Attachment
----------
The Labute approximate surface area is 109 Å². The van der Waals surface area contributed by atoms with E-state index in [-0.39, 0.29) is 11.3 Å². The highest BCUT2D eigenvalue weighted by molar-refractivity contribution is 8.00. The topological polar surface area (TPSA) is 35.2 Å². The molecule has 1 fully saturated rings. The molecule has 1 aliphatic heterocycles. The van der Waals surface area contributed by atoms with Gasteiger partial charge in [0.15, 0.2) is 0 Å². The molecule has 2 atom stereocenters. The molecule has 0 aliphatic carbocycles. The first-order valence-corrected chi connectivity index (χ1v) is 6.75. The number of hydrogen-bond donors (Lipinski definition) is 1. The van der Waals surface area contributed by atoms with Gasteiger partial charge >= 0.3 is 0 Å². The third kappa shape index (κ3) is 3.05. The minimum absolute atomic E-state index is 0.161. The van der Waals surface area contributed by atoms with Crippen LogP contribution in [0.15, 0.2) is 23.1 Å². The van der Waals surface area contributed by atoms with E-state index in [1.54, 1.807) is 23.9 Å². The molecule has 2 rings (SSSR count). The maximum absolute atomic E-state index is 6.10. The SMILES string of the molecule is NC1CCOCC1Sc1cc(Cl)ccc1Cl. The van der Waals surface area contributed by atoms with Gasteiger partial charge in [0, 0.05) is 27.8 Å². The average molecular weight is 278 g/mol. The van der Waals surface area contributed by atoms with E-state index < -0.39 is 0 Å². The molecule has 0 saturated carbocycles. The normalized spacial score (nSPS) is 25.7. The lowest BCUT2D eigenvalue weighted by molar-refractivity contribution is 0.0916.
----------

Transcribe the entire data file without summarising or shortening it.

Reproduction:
The Labute approximate surface area is 109 Å². The van der Waals surface area contributed by atoms with E-state index in [-0.39, 0.29) is 11.3 Å². The highest BCUT2D eigenvalue weighted by molar-refractivity contribution is 8.00. The topological polar surface area (TPSA) is 35.2 Å². The molecule has 1 fully saturated rings. The molecule has 1 aliphatic heterocycles. The van der Waals surface area contributed by atoms with Gasteiger partial charge in [0.15, 0.2) is 0 Å². The molecule has 2 atom stereocenters. The molecule has 0 aliphatic carbocycles. The first-order valence-corrected chi connectivity index (χ1v) is 6.75. The number of hydrogen-bond donors (Lipinski definition) is 1. The van der Waals surface area contributed by atoms with Gasteiger partial charge >= 0.3 is 0 Å². The third kappa shape index (κ3) is 3.05. The minimum absolute atomic E-state index is 0.161. The van der Waals surface area contributed by atoms with Crippen LogP contribution in [0.15, 0.2) is 23.1 Å². The van der Waals surface area contributed by atoms with E-state index in [1.54, 1.807) is 23.9 Å². The molecule has 2 rings (SSSR count). The maximum absolute atomic E-state index is 6.10. The SMILES string of the molecule is NC1CCOCC1Sc1cc(Cl)ccc1Cl. The van der Waals surface area contributed by atoms with Gasteiger partial charge in [0, 0.05) is 27.8 Å². The average molecular weight is 278 g/mol. The van der Waals surface area contributed by atoms with E-state index < -0.39 is 0 Å². The molecule has 0 saturated carbocycles. The normalized spacial score (nSPS) is 25.7. The lowest BCUT2D eigenvalue weighted by molar-refractivity contribution is 0.0916.